‘The Reason I Run'
March 2020
Congratulations to SEND Japan missionary John Edwards, who won a citywide Toastmasters contest for a speech he delivered in Japanese about his daily jogging habit. 
Looking for a way to connect with Japanese who do not yet know Christ, John joined Toastmasters about a year ago. After he delivered his winning speech, he was asked to share a quotation that inspires him. 
He answered: “Jesus said to 'Love your neighbor,' and our neighbor is anyone who is around us.”
Now John will take this speech to a city just outside Tokyo for the division contest—and for another opportunity to share the message of Christ. Here’s John’s winning speech, translated into English. If you want to watch him deliver it in Japanese, click here

The Reason I Run 

By John Edwards in Japan
I run five mornings per week. I run weekdays, 7:30 a.m. until 8:30 a.m. But why do I run? My reason may surprise you.
I think many people run for exercise. Running is good for my heart, my lungs and my muscles, but it’s not the reason I run.
Some people run to train for a race. I’ve had some experience running for races in college and as an adult. But I’m not really training for a race now. It’s not the reason I run.
Some people run to reduce stress. To be honest, this was a big reason I ran when I was a student. Even now I sometimes need to run to burn some energy and reduce stress. But it’s not the most important reason I run.
The reason I run is to make society better. My wife and I moved to Sendai because we wanted to help people after 3.11. But what can we actually do? We moved to Iwakiri in 2013, and I began to run to learn about the neighborhood. Every morning I would take a different route. I even got lost a couple times. One day I came upon many children walking. I wondered where they were walking, so I followed them. Of course, they saw me so I said, “Good morning!” They walked to the elementary school. It was about 7:30 when I ran that day. So I decided to run the same way the next day. I saw more children. I called out, “Good morning!” I discovered there was a junior high school nearby, too.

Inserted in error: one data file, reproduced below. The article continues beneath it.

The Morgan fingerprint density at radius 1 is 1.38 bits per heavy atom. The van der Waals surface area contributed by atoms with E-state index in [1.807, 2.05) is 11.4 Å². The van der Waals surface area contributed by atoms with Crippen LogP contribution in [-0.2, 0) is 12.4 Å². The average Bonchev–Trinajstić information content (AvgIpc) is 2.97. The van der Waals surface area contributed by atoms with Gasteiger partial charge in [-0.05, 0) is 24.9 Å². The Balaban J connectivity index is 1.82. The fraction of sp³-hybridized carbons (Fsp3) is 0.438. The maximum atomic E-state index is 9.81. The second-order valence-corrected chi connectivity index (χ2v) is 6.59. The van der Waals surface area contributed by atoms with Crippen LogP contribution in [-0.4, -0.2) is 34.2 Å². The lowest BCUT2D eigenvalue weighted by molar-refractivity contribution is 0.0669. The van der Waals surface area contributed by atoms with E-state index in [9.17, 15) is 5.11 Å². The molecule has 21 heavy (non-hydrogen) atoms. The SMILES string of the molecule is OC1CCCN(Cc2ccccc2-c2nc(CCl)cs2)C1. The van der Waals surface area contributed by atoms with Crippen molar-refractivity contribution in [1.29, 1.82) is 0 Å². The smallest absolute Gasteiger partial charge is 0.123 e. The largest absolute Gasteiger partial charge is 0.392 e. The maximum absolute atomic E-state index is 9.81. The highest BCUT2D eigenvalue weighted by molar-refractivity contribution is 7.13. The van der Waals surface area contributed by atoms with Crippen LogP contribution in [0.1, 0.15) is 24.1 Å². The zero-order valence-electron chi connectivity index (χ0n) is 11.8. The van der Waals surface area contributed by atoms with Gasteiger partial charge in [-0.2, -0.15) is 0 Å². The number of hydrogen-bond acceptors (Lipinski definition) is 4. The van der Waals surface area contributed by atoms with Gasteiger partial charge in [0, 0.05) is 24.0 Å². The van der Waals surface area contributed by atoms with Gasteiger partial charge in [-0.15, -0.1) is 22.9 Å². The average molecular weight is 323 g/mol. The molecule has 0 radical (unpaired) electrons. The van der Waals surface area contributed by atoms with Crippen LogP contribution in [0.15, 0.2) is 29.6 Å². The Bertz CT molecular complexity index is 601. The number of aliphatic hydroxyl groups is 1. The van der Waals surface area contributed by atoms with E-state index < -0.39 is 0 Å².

The next day I began running in front of the elementary school and junior high school two or three or four times. I met many children—probably over 400 every day. Many of the children are sleepy in the morning and some of them walk over a kilometer. In fact, when I ask junior high school students, “How are you?” the most common answer is, “I’m sleepy.” 
Some children walk to school every morning by themselves. They look lonely. Many children walk in groups of two or three, but some walk alone. Perhaps school for them is a sad experience. I know some junior high school students who rarely go to school. Finally, I occasionally see children who are bullied. Their classmates hit them and call them names. Perhaps sometimes they are playing, but sometimes I do not think it is play. The bullying stops when I run near them and call out, “Good morning.”

SEND Japan intern greets schoolchildren
John Edwards also heads up the D House Sendai internship program. Here, D House intern Tim talks with children along John’s running route.   

One morning the children were lined up by the gate for greeting duty. I ran between the lines with my hands out for high fives. Many children gave me high fives. So from that day, I always put my hands up for high fives. Some children started to ask me questions, “Are you a foreigner?” “What’s your name?” “Where do you live?” Sometimes they would practice English. “Hello. How are you?” “How old are you?” “What color do you like?” Some children challenge me to rock-paper-scissors. “First is rock …” One day, a little girl went under my outstretched arm and gave me a hug. I was surprised and moved. Now it is not unusual when I get a hug. Sometimes boys will grab my hands and run with me 100 meters. One day a boy, perhaps third grade, took my hand and ran with me about 1,000 meters! 
The reason I run is to make a better community. In front of Iwakiri Elementary School there is a sign that says: “With greetings and smiling faces, let’s make a kind town.” I like that. We can do that. Even if we don’t run, we can greet others with a smile. By doing that, let’s make a better Sendai.
Thank you.

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John Edwards
John and his wife, Susan, have served in Japan since 1993. They train potential future missionaries through the D (Discipleship) House internship program in Sendai.